The Protestant Explosion in Latin America

ANDRES TAPIA

March 13, 1992|By ANDRES TAPIA

For centuries, to be Latino was to be Catholic. By early next century, however, fully one third of Latin Americans may be Protestant. The continent is converting more rapidly than Central Europe did in the 16th century, says Msgr. Boaventura Kloppenburg, a Brazilian bishop.

But the Protestant explosion in Latin America is not just about numbers. It is also about the transformation of an entire culture.

Young people sitting in the crammed public buses pore over their Bibles (Latin Catholics keep their Bibles at home); whole families flock to former movie theaters and storefront churches peppering the cityscape, not for mass but el culto; people bow their heads before a meal; families split over religious differences; Peru's new president gets elected with the help of the very people who are threatening the traditional way of life.

''What are they doing to our culture?'' many Catholics cry out.

The deeper question is why is this reformation happening. A survey of expert opinion on the phenomenon highlights several factors:

* A continent in turmoil: Cholera, terrorism and hunger haunt Latin America. In Peru, where the minimum wage is $50 a month, the poor believe that the power structure -- which includes the government and the Roman Catholic Church -- has failed them, making it necessary to seek stability and answers elsewhere.

Pentecostals ''offer a diagnosis,'' the Brazilian sociologist Ricardo Mariano told a Wall Street Journal interviewer, ''that demons are at work, that Jesus cures, that Jesus can resolve problems in your family and bring you financial prosperity if you give donations.'' Across the continent, Pentecostals account for some 70 percent of all Protestant conversions.

Another source of appeal is the rigorous ordering of work and family life engendered by calls to sobriety, thrift and regularity. For the poor especially, this helps fend off chaos, says David Martin, author of ''Tongues of Fire.'' Even critics, such as Ivo Paseta, a Lima lawyer, admit that evangelical churches fill a need that people have to ''belong and be told they are somebody. Right now only the Boy Scouts are offering something comparable.''

* Failures of the Catholic Church: Alienated from a distant, bureaucratic and hierarchical church, many converts find a refreshing intimacy in evangelical circles. Partly to compete, the charismatic and liberation-theology movements within the Catholic Church proclaim the virtues of small groups, Bible study and accessible worship. Yet the middle-class, intellectual nature liberation theology -- as well as its call to el pueblo to oppose injustice, which many correctly saw as suicidal -- has had less appeal than the Pentecostals' exuberant worship services and promises of healing, says David Stoll, author of ''Is Latin America Protestant?''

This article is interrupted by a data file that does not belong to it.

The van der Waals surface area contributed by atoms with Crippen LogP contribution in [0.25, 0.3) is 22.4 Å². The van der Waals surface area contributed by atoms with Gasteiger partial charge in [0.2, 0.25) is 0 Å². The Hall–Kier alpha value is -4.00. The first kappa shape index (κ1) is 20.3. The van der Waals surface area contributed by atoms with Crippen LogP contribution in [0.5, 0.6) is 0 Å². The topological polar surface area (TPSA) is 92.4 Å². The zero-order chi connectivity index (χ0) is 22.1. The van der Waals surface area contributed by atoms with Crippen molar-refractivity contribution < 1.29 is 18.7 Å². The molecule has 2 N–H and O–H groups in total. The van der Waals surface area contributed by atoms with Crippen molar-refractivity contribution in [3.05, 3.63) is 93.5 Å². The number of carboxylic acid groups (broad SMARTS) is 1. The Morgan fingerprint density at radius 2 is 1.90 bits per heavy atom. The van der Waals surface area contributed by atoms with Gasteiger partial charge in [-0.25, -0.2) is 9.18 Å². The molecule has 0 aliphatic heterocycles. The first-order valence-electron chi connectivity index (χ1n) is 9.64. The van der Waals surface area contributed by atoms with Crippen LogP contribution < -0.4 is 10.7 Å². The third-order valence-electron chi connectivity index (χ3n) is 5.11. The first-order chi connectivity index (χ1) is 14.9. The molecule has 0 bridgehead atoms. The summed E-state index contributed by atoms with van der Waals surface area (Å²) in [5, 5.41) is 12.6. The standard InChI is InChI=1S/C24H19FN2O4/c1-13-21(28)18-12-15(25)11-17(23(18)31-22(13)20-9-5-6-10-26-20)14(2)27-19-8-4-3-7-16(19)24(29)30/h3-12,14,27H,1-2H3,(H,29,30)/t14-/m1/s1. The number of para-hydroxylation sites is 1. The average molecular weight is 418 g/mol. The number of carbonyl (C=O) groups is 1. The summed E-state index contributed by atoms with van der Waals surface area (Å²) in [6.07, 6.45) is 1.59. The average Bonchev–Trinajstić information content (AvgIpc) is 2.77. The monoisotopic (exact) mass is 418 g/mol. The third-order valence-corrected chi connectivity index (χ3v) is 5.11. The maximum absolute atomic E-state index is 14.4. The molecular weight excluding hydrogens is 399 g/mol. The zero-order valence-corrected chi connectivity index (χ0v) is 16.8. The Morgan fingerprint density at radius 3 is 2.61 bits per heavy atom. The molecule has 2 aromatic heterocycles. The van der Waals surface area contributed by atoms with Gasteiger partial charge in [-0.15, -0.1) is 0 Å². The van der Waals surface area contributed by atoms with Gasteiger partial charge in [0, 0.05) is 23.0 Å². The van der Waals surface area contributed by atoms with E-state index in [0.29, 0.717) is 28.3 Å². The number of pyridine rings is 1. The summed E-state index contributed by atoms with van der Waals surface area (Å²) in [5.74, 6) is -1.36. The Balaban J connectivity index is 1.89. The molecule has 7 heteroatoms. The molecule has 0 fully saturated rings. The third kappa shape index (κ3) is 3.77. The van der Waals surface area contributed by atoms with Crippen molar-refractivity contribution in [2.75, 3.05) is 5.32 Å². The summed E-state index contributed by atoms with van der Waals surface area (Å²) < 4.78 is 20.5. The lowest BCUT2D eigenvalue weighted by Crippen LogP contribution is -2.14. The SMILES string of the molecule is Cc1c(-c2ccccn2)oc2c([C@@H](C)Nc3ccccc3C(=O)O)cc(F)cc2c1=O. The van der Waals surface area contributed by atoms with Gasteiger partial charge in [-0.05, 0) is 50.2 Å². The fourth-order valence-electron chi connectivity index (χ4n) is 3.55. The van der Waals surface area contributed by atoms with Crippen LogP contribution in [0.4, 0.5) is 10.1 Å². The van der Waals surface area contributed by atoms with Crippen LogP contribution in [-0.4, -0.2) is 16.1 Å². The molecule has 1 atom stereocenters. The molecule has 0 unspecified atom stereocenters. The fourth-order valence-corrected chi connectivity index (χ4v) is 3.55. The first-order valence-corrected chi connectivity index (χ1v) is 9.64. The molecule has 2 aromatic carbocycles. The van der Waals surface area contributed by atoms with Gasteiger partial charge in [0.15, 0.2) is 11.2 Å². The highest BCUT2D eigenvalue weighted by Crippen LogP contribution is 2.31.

* Empowering churches: For men, the opportunities to lead in evangelical churches come quickly and with few formal requirements. This stands in sharp contrast to the arduous and expensive journey to qualify for leadership in the Catholic Church. Though women are excluded from leadership circles, they also gain some sense of empowerment and they actively participate in Bible studies and in ''taming in their men the abuse of drink and the cult of machismo,'' writes the Jesuit priest John Coleman.

* The power of the Holy Spirit: As the media and academics grope for sociological or political explanations, the church recognizes the hand of God in mass repentance, in receptivity to the proclamation of the gospel -- and in supernatural activity.

El Puente, an interdenominational newspaper in Buenos Aires, reports with quotes from doctors on healings and miraculous pregnancies. Stories circulate of encounters between the evangelists Omar Cabrera and Carlos Annacondia and evil spiritual forces. The evangelists' integrity and thriving ministries give credence to many of the accounts. Also the Pentecostal focus on spiritual warfare fits right in with the Latin American tradition of curanderos and shamans, some of whom are also converting.

* Celebration and meaning: Latins love a good party, and the Pentecostals throw some great ones. As Nilza Costa, a Pentecostal chambermaid in Rio, told a reporter for Time, ''I am happiest when I am in church praying, singing, surrounded by the love of Jesus.'' This spirit of fiesta is so strong in the churches that Rio's Carnival organizers recently confessed they were worried it might spoil theirs.

* An escape from suffering: The relevance of the evangelical version of Christ's message is striking a chord even among those who have hated the Church.

Jose Gavino, a psychologist and lifelong Marxist labor activist in Lima, lately has been undergoing a spiritual revolution: ''I grew up with visions of el Cristo doliente, the suffering Christ, but now I am realizing that he is el Cristo vivente, the living Christ.'' He adds: ''I used to get nauseous seeing people take Holy Communion and then leave the church heavy laden with their heads hanging down. Now I see it doesn't have to be that way.''

Andres Tapia, a Peruvian-born journalist, wrote this commentary for Pacific News Service.

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